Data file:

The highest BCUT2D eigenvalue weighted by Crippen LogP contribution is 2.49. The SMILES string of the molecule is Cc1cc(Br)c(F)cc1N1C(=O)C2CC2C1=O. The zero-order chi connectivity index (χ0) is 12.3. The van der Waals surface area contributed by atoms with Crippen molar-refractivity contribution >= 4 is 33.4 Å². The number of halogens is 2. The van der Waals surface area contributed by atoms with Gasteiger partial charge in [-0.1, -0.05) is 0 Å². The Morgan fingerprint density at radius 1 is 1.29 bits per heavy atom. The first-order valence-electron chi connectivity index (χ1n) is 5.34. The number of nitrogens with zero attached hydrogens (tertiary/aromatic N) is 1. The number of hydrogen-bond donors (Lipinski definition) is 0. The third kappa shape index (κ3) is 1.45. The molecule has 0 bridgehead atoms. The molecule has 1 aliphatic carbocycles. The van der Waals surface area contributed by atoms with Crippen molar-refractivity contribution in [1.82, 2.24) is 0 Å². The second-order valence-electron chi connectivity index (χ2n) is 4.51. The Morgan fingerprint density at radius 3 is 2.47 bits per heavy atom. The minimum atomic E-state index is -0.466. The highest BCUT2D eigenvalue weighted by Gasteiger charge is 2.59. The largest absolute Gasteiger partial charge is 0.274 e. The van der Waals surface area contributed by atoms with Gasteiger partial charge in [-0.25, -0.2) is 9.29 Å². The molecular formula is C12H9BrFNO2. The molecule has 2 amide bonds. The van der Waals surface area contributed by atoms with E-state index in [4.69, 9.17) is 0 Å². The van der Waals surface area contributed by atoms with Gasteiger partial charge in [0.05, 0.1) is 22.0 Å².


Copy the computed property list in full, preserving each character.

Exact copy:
The highest BCUT2D eigenvalue weighted by Crippen LogP contribution is 2.49. The SMILES string of the molecule is Cc1cc(Br)c(F)cc1N1C(=O)C2CC2C1=O. The zero-order chi connectivity index (χ0) is 12.3. The van der Waals surface area contributed by atoms with Crippen molar-refractivity contribution >= 4 is 33.4 Å². The number of halogens is 2. The van der Waals surface area contributed by atoms with Gasteiger partial charge in [-0.1, -0.05) is 0 Å². The Morgan fingerprint density at radius 1 is 1.29 bits per heavy atom. The first-order valence-electron chi connectivity index (χ1n) is 5.34. The number of nitrogens with zero attached hydrogens (tertiary/aromatic N) is 1. The number of hydrogen-bond donors (Lipinski definition) is 0. The third kappa shape index (κ3) is 1.45. The molecule has 0 bridgehead atoms. The molecule has 1 aliphatic carbocycles. The van der Waals surface area contributed by atoms with Crippen molar-refractivity contribution in [1.82, 2.24) is 0 Å². The second-order valence-electron chi connectivity index (χ2n) is 4.51. The Morgan fingerprint density at radius 3 is 2.47 bits per heavy atom. The minimum atomic E-state index is -0.466. The highest BCUT2D eigenvalue weighted by Gasteiger charge is 2.59. The largest absolute Gasteiger partial charge is 0.274 e. The van der Waals surface area contributed by atoms with Gasteiger partial charge in [-0.25, -0.2) is 9.29 Å². The molecular formula is C12H9BrFNO2. The molecule has 2 amide bonds. The van der Waals surface area contributed by atoms with E-state index in [4.69, 9.17) is 0 Å². The van der Waals surface area contributed by atoms with Gasteiger partial charge in [0.05, 0.1) is 22.0 Å².